A complete guide to the useEffect React Hook

React’s useEffect hook is a powerful tool for handling side effects in your functional components. It allows you to perform tasks like fetching data, updating the DOM, or subscribing to external events. In this blog post, we’ll explore how to use useEffect with a real-world example using the REST API.

What is useEffect?

useEffect is a hook in React that enables the execution of side effects in functional components. Side effects can include data fetching, subscriptions, or manually changing the DOM.

Here is a basic syntax of useEffect:

import { useEffect } from 'react';

function ExampleComponent() {
  useEffect(() => {
    // Side effect code goes here
    return () => {
      // Cleanup code (optional)
    };
  }, [/* dependency array */]);

  // Component rendering code
}

Fetching Data with useEffect

Let’s create a simple React component that fetches and displays data from the JSONPlaceholder API using the Fetch API.

Step 1: Create a Component

import React, { useState, useEffect } from 'react';

function UserList() {
  const [users, setUsers] = useState([]);

  useEffect(() => {
    const fetchData = async () => {
      try {
        const response = await fetch('https://jsonplaceholder.typicode.com/users');
        const data = await response.json();
        setUsers(data);
      } catch (error) {
        console.error('Error fetching data:', error);
      }
    };

    fetchData();
  }, []); // Empty dependency array means this effect runs once on mount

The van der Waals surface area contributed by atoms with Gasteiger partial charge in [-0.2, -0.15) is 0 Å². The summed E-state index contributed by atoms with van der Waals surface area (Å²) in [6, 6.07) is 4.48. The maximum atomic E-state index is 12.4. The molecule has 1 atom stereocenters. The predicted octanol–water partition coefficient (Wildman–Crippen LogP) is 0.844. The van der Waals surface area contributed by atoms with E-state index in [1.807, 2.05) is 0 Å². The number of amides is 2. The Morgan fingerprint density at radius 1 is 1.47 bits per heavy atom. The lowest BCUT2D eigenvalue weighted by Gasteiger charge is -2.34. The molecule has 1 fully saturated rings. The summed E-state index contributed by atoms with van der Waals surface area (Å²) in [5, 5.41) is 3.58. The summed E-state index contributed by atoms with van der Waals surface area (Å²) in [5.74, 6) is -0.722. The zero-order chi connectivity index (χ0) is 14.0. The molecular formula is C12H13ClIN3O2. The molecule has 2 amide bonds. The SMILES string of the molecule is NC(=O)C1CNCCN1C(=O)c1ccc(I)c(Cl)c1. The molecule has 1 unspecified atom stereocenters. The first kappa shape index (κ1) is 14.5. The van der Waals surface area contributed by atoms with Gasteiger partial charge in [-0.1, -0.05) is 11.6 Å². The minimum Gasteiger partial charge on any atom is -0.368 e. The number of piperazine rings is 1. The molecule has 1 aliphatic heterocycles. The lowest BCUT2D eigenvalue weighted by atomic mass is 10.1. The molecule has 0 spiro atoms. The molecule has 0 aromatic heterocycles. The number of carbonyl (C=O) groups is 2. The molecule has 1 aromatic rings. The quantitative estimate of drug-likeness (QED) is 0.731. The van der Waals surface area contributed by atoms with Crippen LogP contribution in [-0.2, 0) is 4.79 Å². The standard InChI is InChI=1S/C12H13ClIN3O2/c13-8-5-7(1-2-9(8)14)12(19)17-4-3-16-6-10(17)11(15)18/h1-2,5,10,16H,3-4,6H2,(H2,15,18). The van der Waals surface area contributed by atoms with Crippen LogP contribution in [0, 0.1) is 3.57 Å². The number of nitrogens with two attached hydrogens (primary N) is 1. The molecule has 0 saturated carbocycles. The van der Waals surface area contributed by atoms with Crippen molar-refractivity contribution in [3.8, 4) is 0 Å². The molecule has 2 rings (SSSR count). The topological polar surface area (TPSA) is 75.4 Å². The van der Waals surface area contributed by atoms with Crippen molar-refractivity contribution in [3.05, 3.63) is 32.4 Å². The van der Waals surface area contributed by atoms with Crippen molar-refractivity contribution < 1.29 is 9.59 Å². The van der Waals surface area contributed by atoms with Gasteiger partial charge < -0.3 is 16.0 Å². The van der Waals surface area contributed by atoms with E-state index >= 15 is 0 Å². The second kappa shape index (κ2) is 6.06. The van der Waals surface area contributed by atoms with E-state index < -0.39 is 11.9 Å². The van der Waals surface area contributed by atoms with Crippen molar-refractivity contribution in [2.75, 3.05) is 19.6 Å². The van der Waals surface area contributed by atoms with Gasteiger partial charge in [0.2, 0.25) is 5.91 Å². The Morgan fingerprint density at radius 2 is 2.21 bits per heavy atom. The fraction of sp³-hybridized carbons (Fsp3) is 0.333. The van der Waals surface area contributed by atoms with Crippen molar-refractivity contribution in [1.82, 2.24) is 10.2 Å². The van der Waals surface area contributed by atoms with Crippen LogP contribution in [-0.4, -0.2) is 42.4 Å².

return (
    <div>
      <h2>User List</h2>
      <ul>
        {users.map(user => (
          <li key={user.id}>{user.name}</li>
        ))}
      </ul>
    </div>
  );
}

export default UserList;

In this example, we define a UserList component that fetches user data from the JSONPlaceholder API when the component mounts using the Fetch API.

Step 2: Implement Dependency

In certain scenarios, you might need to re-run the effect when a particular dependency changes. For instance, if you want to refetch data when a specific prop or state value changes.

import React, { useState, useEffect } from 'react';

function UserDetails({ userId }) {
  const [user, setUser] = useState(null);

  useEffect(() => {
    const fetchData = async () => {
      try {
        const response = await fetch(`https://jsonplaceholder.typicode.com/users/${userId}`);
        const data = await response.json();
        setUser(data);
      } catch (error) {
        console.error('Error fetching data:', error);
      }
    };

    fetchData();
  }, [userId]); // Re-run effect when userId changes

  if (!user) {
    return <p>Loading...</p>;
  }

  return (
    <div>
      <h2>User Details</h2>
      <p>Name: {user.name}</p>
      <p>Email: {user.email}</p>
      {/* Additional user details */}
    </div>
  );
}

export default UserDetails;

Now, the UserDetails component takes a userId prop, and the useEffect will re-run whenever the userId prop changes.

Conclusion

useEffect is a crucial tool in React for managing side effects in functional components. In this blog post, we’ve explored its basic syntax, demonstrated fetching data with JSONPlaceholder using the Fetch API, and discussed how to use dependencies for more dynamic effects.

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